K = 6  # number of components to test

#with tf.name_scope("model"): # GMM model

# sess = ed.get_session()
# tf.global_variables_initializer().run()

# Stick-break process
alpha = Gamma(concentration=6.0, rate=1.0, name="alpha")
beta = Beta(concentration1=1.0, concentration0=tf.ones(K)*alpha, name="beta")
pi = tf.concat([tf.reshape(beta[0],[1]), tf.reshape(tf.multiply(beta[1:],tf.cumprod(1 - beta[:-1])), [K-1])], 0, name="pi")

z = Categorical(probs=pi,sample_shape=N) # Assignments
# Hyperparameters
nu0 = tf.Variable(D, dtype=tf.float32, trainable=False)
psi0 = tf.Variable(np.eye(D), dtype=tf.float32, trainable=False)
mu0 = tf.Variable(np.zeros(D), dtype=tf.float32, trainable=False)
k0 = tf.Variable(1., dtype=tf.float32, trainable=False)

# Parameters
sigma = WishartCholesky(df=nu0, scale=psi0, cholesky_input_output_matrices=True, sample_shape = K, name="sigma_distribution")
mu = MultivariateNormalTriL(mu0, k0*sigma, name="mu_distribution")
components = [MultivariateNormalTriL(mu[k], sigma[k], sample_shape=N) for k in range(K)]
xn = Mixture(cat=z,components=components,sample_shape=N)

#with tf.name_scope("posterior"):
qalpha = Gamma(concentration=tf.Variable(tf.constant(1.0),name="qalpha_concentration"), rate=tf.Variable(tf.constant(1.0), name="qalpha_rate"))
qbeta = Beta(concentration1=1.0, concentration0=tf.Variable(tf.ones([K]),name="qconcetrarion0"))

qpsi0 = tf.Variable(tf.random_normal([K, D, D], dtype=tf.float32))
Ltril = LinearOperatorTriL(ds.matrix_diag_transform(qpsi0, transform=tf.nn.softplus)).to_dense()
qsigma = WishartCholesky(df=tf.ones([K])*100, scale=Ltril, cholesky_input_output_matrices=True, name="qsigma")

qmu0 = tf.Variable(tf.random_normal([K, D], dtype=tf.float32))
qR = tf.nn.softplus(tf.Variable(tf.zeros([K, D], dtype=tf.float32)))
qmu = MultivariateNormalDiag(qmu0, qR)

inference = ed.KLqp({alpha:qalpha, beta:qbeta, mu: qmu, sigma: qsigma}, data={xn: xn_data})

learning_rate = 1e-3
optimizer = tf.train.AdamOptimizer(learning_rate)
n_iter=100000
n_samples=10

inference.initialize(n_iter=n_iter, n_print=0, n_samples=n_samples, optimizer = optimizer)

sess = ed.get_session()
init = tf.global_variables_initializer()
init.run()

learning_curve = []
for _ in range(inference.n_iter):
    info_dict = inference.update()
    if _%10000 == 0:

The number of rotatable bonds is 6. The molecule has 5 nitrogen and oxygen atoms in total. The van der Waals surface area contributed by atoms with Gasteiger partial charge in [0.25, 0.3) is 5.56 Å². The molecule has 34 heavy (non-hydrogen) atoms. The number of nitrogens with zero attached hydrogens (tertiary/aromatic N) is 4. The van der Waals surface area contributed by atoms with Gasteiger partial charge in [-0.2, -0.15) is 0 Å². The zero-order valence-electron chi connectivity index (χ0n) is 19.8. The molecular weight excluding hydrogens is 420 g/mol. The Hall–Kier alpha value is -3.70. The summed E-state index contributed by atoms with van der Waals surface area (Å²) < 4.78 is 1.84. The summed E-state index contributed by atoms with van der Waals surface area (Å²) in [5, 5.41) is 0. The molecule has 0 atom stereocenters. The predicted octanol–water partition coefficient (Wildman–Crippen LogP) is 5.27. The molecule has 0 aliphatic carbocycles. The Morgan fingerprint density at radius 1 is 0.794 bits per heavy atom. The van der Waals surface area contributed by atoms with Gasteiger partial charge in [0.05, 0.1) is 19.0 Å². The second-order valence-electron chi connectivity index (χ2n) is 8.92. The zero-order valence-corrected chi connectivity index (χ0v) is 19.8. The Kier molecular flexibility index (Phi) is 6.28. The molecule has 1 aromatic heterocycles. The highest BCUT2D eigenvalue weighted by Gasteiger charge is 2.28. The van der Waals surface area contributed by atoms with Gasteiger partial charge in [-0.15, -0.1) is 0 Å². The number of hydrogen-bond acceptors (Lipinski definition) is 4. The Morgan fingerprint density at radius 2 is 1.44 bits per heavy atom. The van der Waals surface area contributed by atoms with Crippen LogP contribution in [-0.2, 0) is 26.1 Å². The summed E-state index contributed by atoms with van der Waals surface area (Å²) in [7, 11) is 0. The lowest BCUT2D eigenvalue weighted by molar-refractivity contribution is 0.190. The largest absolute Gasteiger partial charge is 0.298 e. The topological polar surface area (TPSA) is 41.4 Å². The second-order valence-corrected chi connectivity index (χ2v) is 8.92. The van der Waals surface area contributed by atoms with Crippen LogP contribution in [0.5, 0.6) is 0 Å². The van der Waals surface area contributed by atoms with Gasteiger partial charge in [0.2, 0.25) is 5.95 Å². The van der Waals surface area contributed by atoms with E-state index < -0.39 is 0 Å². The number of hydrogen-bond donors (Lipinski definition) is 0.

print(info_dict)
    learning_curve.append(info_dict['loss'])


post_beta = qbeta.sample(500)
post_pi = tf.map_fn(lambda beta: tf.concat([tf.reshape(beta[0],[1]), tf.reshape(tf.multiply(beta[1:],tf.cumprod(1 - beta[:-1])), [K-1])], 0), post_beta)
post_pi_mean = post_pi.eval().mean(axis=0)

# Two subplots, unpack the axes array immediately
fig, (ax1, ax2) = plt.subplots(1, 2, figsize=(10, 6))
plot_w = np.arange(K) + 1
ax1.bar(plot_w - 0.5, post_pi_mean, width=1., lw=0);
ax1.set_xlim(0.5, K);
ax1.set_xlabel('Component');
ax1.set_ylabel('Posterior expected mixture weight');
ax2.semilogy(learning_curve)
fig.savefig(time.strftime("%Y_%m_%d-%H_%M_%S")+'-var_K='+np.str(K)+'-lr='+np.str(learning_rate)+'-n_iter='+np.str(n_iter)+'-n_samples='+np.str(n_samples)+'.pdf')


#4

But it should be possible to do Variational Inference on a simple 2-D GMM. My losses are bouncing up and down, even when marginalizing out the mixture assignments. What’s wrong with KLqp? I’d be happy to help fixing it, but would prefer to be sure that it’s impossible to use it on a GMM.


#5

Hello, I’ve been away from this problem for a while.

GMM is known as solved by varaitional inference.
But, in many cases, the update of lower bound is given in a close form such as http://scikit-learn.org/stable/modules/dp-derivation.html . And I guess this is the reason it works.

Mixture problem might be difficult in KLQP approach since it is almost black box algorithm.
By the way, when I use ADVI in STAN, it gave a fairly better result. Guess you can improve this with the transformation of distribution? But, I am not very familiar with how this works in detail.